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Learn How to Use a Fishfinder

written by: Kristina Dems•edited by: Rhonda Callow•updated: 12/6/2010

Are you tired of just simply guessing the location of the fishes in the middle of the ocean or lake? Have you been staying in your boat the whole day without catching a single fish? Learn how to use a fishfinder to better your chances of success next time you're out on the water.

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    Getting Started

    Fishfinder Fishfinders are powered by SOund Navigation and Ranging (SONAR) which is a navigating system used in locating fish, measuring the depths of the ocean and can even determine if the bottom is hard or soft. Fishfinders use a transducer that emits sound waves or high frequency sounds underwater until it hits something including the bottom of the ocean, rocks, corals and fish. As soon as the sound is blocked, it bounces back like an echo reflecting an image presenting that object to the display monitor commonly, the CRT and liquid crystals. However, image display does not show the exact object image; more learning and practice is required to determine which is what.

    For help on finding the best fishfinder for your needs, What is a Good Fresh Water Fishfinder may be of interest. Additionally, you may want to consider reading What is the Best Fishfinder for Saltwater Fishing.

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    Mounting the Transducer

    As soon as you have your fishfinder unit, the next thing you should do is mount it in your boat. The recommended location to mount the transducer is either in the trolling motor or transom motor but make sure that the wiring harness can reach both the transducer and the unit. Proper mounting is important for accurate SONAR reading. Installation of fishfinders do not really require an expert, you just have to follow carefully the step by step procedures written in the owner’s manual, but if uncertain, then you may need help.

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    The Keypad

    As soon as you are ready to use your fishfinder for the first time, you must turn on the power by pressing the Power/Backlight key of your unit. If it won’t turn on, you have to check for lose wirings or connections making sure that the red and black wires are connected in their proper placement; check also if the fuse is not blown and is properly installed.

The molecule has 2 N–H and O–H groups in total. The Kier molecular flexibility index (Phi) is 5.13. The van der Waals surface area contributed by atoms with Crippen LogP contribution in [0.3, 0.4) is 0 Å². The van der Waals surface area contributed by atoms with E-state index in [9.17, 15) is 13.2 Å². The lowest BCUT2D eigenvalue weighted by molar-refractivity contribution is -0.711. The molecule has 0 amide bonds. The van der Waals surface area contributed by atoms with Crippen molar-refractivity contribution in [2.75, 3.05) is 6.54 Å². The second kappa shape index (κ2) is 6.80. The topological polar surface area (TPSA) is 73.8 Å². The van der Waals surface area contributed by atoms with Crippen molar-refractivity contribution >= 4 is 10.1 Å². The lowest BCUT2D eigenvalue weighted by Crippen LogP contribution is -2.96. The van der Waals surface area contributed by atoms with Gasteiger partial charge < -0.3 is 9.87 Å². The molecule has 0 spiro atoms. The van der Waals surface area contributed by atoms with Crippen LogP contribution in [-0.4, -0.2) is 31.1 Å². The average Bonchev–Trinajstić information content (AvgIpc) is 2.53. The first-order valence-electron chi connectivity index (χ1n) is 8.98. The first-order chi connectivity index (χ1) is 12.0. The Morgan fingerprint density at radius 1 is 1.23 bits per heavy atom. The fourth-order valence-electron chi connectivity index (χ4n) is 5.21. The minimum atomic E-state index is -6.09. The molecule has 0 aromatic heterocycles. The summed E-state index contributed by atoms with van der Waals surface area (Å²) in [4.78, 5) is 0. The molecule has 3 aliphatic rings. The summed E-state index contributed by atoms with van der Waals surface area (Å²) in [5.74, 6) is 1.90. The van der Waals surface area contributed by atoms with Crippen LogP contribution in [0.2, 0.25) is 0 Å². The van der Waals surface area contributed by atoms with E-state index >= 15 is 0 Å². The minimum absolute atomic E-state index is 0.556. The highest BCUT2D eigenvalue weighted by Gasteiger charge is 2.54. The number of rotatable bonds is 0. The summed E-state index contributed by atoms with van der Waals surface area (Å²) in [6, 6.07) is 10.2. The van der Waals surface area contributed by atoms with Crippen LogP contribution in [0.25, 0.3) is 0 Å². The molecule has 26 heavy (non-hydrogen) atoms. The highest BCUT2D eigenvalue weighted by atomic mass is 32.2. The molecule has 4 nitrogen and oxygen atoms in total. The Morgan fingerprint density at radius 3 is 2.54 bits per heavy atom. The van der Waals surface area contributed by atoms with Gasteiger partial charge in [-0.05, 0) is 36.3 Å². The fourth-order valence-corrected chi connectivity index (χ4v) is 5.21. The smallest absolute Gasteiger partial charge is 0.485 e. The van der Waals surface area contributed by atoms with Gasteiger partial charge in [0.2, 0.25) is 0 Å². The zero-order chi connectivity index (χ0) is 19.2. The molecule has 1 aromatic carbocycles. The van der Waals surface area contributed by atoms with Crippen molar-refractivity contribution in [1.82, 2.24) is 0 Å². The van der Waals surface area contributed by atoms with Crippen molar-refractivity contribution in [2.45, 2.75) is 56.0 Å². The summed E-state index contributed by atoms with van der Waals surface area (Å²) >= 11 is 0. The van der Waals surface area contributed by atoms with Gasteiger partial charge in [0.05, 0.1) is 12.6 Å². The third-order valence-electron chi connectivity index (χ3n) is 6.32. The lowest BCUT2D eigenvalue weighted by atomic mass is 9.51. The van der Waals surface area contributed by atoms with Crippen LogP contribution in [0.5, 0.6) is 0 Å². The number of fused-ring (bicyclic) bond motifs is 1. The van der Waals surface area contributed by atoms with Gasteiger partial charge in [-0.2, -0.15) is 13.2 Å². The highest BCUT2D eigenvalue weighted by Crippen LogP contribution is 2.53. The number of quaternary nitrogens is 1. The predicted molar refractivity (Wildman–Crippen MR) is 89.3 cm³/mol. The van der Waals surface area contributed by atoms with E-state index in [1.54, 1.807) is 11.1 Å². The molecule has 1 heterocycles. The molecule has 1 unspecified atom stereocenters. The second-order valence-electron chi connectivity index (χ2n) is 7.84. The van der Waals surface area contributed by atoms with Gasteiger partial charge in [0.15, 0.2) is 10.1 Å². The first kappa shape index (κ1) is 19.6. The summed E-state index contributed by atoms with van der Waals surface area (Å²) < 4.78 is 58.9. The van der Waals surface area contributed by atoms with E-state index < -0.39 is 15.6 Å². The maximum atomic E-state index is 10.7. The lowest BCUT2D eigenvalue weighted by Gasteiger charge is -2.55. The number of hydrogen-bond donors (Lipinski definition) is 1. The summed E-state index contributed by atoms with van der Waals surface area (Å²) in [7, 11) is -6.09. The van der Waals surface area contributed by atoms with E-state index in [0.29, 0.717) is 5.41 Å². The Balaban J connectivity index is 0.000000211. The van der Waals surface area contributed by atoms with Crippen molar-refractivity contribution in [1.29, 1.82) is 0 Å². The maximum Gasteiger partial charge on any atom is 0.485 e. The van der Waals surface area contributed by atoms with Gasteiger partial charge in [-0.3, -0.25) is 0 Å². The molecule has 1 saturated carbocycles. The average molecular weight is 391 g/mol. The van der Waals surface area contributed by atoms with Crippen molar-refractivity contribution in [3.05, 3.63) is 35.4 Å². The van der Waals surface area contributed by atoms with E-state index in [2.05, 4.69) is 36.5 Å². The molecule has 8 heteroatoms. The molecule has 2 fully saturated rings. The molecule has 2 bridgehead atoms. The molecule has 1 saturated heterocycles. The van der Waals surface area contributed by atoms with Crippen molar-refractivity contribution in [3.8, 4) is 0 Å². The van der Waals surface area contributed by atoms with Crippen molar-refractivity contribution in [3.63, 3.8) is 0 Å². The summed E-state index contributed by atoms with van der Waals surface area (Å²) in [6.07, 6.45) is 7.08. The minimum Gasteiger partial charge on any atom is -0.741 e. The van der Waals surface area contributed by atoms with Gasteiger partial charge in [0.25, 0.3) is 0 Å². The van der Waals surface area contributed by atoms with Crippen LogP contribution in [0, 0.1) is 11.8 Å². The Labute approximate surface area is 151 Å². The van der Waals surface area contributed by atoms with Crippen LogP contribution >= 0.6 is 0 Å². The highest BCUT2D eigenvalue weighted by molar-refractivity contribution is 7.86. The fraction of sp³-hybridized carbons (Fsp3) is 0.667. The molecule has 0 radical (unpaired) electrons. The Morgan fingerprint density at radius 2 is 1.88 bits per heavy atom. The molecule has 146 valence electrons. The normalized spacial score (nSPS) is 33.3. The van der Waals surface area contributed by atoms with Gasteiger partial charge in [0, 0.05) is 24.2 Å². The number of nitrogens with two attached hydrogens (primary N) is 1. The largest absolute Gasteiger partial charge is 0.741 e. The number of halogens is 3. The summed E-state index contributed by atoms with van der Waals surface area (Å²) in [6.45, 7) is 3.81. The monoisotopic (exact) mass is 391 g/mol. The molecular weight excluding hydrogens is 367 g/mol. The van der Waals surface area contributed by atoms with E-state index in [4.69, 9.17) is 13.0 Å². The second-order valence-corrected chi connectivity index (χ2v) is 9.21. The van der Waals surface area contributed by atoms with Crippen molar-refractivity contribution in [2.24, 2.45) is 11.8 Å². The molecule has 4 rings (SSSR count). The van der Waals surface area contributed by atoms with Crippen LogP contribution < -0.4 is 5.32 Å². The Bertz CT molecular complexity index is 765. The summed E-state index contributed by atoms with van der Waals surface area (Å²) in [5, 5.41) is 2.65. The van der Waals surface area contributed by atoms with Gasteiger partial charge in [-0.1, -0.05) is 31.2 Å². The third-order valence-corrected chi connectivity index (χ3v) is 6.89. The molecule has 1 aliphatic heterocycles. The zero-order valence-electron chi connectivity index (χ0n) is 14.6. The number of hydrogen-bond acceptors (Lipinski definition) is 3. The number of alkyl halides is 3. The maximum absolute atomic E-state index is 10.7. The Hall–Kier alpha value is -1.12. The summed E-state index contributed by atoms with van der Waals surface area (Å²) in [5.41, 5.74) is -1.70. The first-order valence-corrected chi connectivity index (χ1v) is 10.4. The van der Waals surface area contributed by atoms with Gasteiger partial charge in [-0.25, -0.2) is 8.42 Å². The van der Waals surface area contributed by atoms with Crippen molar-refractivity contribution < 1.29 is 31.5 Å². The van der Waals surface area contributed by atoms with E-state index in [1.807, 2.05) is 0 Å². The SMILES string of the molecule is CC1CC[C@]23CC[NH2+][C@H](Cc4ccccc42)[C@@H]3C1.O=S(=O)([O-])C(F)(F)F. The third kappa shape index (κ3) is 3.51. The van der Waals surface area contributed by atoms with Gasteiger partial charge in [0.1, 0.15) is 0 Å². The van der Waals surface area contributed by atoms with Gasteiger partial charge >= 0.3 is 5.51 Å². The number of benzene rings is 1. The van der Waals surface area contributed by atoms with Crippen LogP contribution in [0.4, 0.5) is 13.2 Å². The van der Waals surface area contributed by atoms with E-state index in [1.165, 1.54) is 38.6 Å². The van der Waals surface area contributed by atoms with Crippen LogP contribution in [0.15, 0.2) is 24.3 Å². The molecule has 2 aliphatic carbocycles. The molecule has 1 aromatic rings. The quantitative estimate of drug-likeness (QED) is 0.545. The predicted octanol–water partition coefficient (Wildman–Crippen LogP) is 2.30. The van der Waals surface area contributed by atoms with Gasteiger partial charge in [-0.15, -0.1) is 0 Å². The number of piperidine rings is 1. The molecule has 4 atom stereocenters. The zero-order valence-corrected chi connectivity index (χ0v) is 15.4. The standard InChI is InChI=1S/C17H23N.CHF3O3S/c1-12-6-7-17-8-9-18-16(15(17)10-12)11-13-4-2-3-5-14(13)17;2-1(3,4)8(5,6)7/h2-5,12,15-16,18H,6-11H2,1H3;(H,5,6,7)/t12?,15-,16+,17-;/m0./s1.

The fishfinder unit has a keypad comprising of keys namely the arrows (up, down, left & right), menu and enter key to go over the menu options; and the power key for activating and deactivating the backlight.

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    Simulation Mode

    To master the functions of your fishfinder, simulation mode is provided. It activates instantly as soon as the unit recognize that there is no attached transducer. An actual sample image is projected in your monitor reflecting an underwater view. You can actually navigate and practice to become familiar. To end the simulation mode, just simply turn off the fishfinder.

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    Reading the Display

    Displayed in the left upper corner of the screen, you will find the numerical display in this order from the top to bottom:

    • Depth of the water in feet
    • Temperature
    • Speed in miles/hour (applicable only for transducers with speed monitoring capability)
    • Distance in kilometers or miles (also applicable for transducers with speed monitoring capability)
    • Current Battery Voltage

    Fish can be determined easily from trees, rocks and other objects because it is represented by an arc. The fishfinder can also be set into target mode with the use of Fish ID settings wherein it sends you an alert if fishes are detected. It can be activated by turning on the Fish Alarm located in the menu settings. By activating the fish alarm, the screen will display various sizes of related targets only (arc symbols that represent the fishes). If it is turned off, every detailed objects hit by the soundwave will reflect in the display screen.

    There are so much to learn with fishfinders and it requires reading and understanding the manual plus actual application and experience is a must to master this kind of fishing with modern technology.

    Photo Courtesy of Wikimedia Commons; GNU Free Documentation License / Supplied by Andrew Tawker